Some babies are lactose-intolerant and suffer from symptoms such as diarrhea or gassiness when lactose from human or dairy milk. This means they might need lactose-free formulas that substitute lactose for vegetable sugar, like corn starch syrup. Keep in mind that lactose-free and lactose-reduced formulas are still made from cow's milk, but they should be safe for your baby to consume.
If dairy is also an issue, soy-based formulas are popular alternatives to dairy formulas. Soy formulas are recommended for babies with galactosemia, lactase deficiency, or those with vegan dietary restrictions.
Soy-based formulas must meet the same nutritional standards as dairy formulas, so they are a suitable replacement. Due to their high aluminum content, however, soy-based formulas might not be appropriate for pre-term babies as aluminum has been linked to reduced bone mineralization. When in doubt, consult your pediatrician!
Babies who are born with a rare disease called galactosemia will need a lactose-free formula as well. Galactosemia is caused by the body's inability to process galactose into glucose, which causes galactose to build up in the blood, tissues, and brain. Symptoms include seizures, poor feeding, jaundice, and irritability.
For babies with gassiness, colic, or any other digestive discomfort issues, you might need partially hydrolyzed formulas that contain milk proteins that have been broken into smaller parts to help babies digest better. However, this type of formula is not suitable for those with an allergy to cow's milk.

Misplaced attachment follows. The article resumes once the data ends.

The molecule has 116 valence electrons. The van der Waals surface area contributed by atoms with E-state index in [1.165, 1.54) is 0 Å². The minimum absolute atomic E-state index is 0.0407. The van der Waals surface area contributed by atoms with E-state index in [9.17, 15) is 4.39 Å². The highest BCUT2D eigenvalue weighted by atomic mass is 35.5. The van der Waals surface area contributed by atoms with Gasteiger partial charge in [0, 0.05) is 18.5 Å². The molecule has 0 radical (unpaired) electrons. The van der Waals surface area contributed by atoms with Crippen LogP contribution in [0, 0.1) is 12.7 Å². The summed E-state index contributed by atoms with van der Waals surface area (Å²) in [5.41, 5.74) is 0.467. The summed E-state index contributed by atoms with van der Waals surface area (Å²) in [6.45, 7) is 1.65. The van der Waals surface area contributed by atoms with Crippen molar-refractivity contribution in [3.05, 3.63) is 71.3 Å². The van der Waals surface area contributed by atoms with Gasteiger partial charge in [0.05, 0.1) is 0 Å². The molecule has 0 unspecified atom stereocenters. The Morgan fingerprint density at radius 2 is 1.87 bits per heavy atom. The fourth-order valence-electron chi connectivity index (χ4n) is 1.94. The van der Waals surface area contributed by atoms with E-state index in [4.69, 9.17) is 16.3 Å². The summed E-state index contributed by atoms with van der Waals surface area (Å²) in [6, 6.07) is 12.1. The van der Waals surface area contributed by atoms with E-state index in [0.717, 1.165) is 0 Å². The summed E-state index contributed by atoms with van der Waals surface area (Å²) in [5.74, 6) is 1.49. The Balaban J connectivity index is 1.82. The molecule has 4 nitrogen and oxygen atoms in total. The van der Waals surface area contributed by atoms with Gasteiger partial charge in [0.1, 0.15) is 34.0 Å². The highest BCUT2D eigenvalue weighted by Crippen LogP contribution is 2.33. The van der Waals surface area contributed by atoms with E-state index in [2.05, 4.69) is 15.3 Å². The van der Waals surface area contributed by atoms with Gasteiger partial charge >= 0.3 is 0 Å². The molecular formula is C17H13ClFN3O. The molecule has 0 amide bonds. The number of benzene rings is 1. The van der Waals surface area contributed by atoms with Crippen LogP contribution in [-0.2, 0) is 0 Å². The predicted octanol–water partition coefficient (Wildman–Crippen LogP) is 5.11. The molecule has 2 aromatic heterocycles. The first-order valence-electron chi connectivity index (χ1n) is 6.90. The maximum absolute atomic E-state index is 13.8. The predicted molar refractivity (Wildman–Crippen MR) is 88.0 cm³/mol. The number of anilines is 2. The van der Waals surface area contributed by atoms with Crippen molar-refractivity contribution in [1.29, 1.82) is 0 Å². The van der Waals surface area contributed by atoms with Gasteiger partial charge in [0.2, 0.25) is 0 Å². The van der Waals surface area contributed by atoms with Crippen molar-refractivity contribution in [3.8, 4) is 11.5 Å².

For babies with an allergy to cow's milk, extensively hydrolyzed formulas might be the best choice. For this type of formula, milk proteins are further broken down into their most basic form. The extensively hydrolyzed formulas will usually be recommended by a doctor.
Baby formulas often come in three forms: powder, concentrated liquid, and ready-to-feed. Powdered formula is the most inexpensive type and just needs to be mixed with water. It also has the longest shelf-life. The only real con is that it can take some work to make sure all of the powder dissolves in the water.
A concentrated liquid formula also needs to be mixed with water. Although it's more expensive than the powdered type, concentrated liquid formulas can dilute faster than powdered formulas. There is also the ready-to-feed formula. Formula is already mixed in and does not require any dilution, making ready-to-feed formula a convenient option, especially for travel. However, it might be a bit expensive and have a shorter shelf life than a powdered option.